In an autonomous future, when your car drives itself and your commute becomes 25 minutes of nap time, it's easy to imagine cars being wholly self-sufficient. They'll never need service, never break down and never need to go back to the dealership.
Not so, says John Krafcik, CEO of the Google Self-Driving Car Project. Speaking at the 2016 J.D. Power and NADA Automotive Forum, taking place ahead of the New York International Auto Show, Krafcik broke down some of the many implications of fully autonomous cars. That is, cars that rely on no human input in getting from point A to point B.
Among the many repercussions of this technology is the potential to drastically increase usage of a given car. Your average American automobile spends the vast majority of its time sitting idle, parked. Krafcik thinks that will change.
"Self driving cars are going to be more expensive physical assets, so we're going to find a way to use them more," he said. Ways like ride-sharing, where your car could participate in a service like Uber and potentially earn you some extra money while you're at work or even asleep.
Because of this, Krafcik sees average annual car usage skyrocketing to upwards of 100,000 to 150,000 miles. "I think there are going to be positive implications for a lot of dealers," said Krafcik, "And for the OEMs, thinking about that duty cycle is going to be very different."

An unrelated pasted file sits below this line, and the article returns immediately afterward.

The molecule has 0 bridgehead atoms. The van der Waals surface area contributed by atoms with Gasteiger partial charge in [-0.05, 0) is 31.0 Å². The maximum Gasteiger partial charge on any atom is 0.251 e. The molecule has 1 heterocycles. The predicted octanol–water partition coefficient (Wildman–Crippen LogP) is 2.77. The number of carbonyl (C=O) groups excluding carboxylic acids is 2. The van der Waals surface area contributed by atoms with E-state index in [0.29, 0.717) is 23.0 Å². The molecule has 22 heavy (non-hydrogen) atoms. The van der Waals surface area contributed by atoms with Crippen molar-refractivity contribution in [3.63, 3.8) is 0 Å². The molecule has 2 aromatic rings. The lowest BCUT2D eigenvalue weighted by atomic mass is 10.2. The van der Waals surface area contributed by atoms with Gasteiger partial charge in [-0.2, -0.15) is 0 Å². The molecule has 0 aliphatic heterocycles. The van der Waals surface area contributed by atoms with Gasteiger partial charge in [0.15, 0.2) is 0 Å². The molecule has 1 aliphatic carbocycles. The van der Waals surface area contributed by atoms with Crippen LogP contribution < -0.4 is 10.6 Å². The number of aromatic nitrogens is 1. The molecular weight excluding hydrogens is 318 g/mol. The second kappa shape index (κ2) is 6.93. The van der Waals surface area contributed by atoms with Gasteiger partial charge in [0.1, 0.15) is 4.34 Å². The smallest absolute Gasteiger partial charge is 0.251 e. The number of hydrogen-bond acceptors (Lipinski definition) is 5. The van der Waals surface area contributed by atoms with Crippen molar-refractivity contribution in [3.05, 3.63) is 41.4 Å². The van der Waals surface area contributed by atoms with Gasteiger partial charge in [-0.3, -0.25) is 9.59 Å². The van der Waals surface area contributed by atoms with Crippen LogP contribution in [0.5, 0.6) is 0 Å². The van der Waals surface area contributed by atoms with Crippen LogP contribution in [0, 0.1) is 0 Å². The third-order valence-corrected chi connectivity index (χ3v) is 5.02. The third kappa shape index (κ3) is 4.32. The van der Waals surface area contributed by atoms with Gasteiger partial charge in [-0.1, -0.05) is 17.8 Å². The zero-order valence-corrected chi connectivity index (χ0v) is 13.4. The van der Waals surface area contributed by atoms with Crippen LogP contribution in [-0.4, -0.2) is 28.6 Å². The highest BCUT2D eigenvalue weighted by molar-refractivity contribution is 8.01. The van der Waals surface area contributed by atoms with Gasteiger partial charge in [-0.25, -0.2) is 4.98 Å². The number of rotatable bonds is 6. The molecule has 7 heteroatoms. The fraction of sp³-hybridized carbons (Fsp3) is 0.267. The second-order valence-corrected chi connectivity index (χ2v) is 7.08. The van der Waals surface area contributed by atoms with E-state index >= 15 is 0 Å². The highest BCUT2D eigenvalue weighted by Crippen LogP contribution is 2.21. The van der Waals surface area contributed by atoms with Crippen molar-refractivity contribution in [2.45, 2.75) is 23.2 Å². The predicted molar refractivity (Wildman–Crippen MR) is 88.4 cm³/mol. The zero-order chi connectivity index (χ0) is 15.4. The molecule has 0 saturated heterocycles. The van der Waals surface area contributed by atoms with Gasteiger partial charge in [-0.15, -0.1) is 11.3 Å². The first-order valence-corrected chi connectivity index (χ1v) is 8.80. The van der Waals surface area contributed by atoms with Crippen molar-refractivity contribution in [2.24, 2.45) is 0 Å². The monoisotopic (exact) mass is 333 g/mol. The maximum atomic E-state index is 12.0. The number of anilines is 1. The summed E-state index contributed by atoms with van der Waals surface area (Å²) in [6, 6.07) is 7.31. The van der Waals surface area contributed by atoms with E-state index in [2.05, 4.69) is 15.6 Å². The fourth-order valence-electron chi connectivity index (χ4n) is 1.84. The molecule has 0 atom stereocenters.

This is something of a counterpoint to the opinion of many, that autonomous cars and ridesharing will drastically reduce overall sales and service opportunities for auto manufacturers.
Krafcik made many other interesting points talking about autonomy, including Google's reliance on vehicle-to-vehicle (V2V) and vehicle-to-infrastructure (V2X) communications. Or, more specifically, Google's lack of reliance.
"We're really not dependent on external infrastructure to get around the world," he said. "While we love the idea of V2V and V2X -- that'd be super-helpful for us -- we're not relying on them. You can't have a truly autonomous car if you're reliant on V2V or V2X, because there will be times when those go down."
V2V and V2X communications enable cars to warn each other about inclement conditions and accidents, so that they can more efficiently route around them. These systems will require extensive network infrastructure in cities to deploy, expensive infrastructure that will likely take decades to deploy. Government incentives like the Smart City Challenge will certainly help, but it's clear that Google's not waiting around for municipalities to catch up.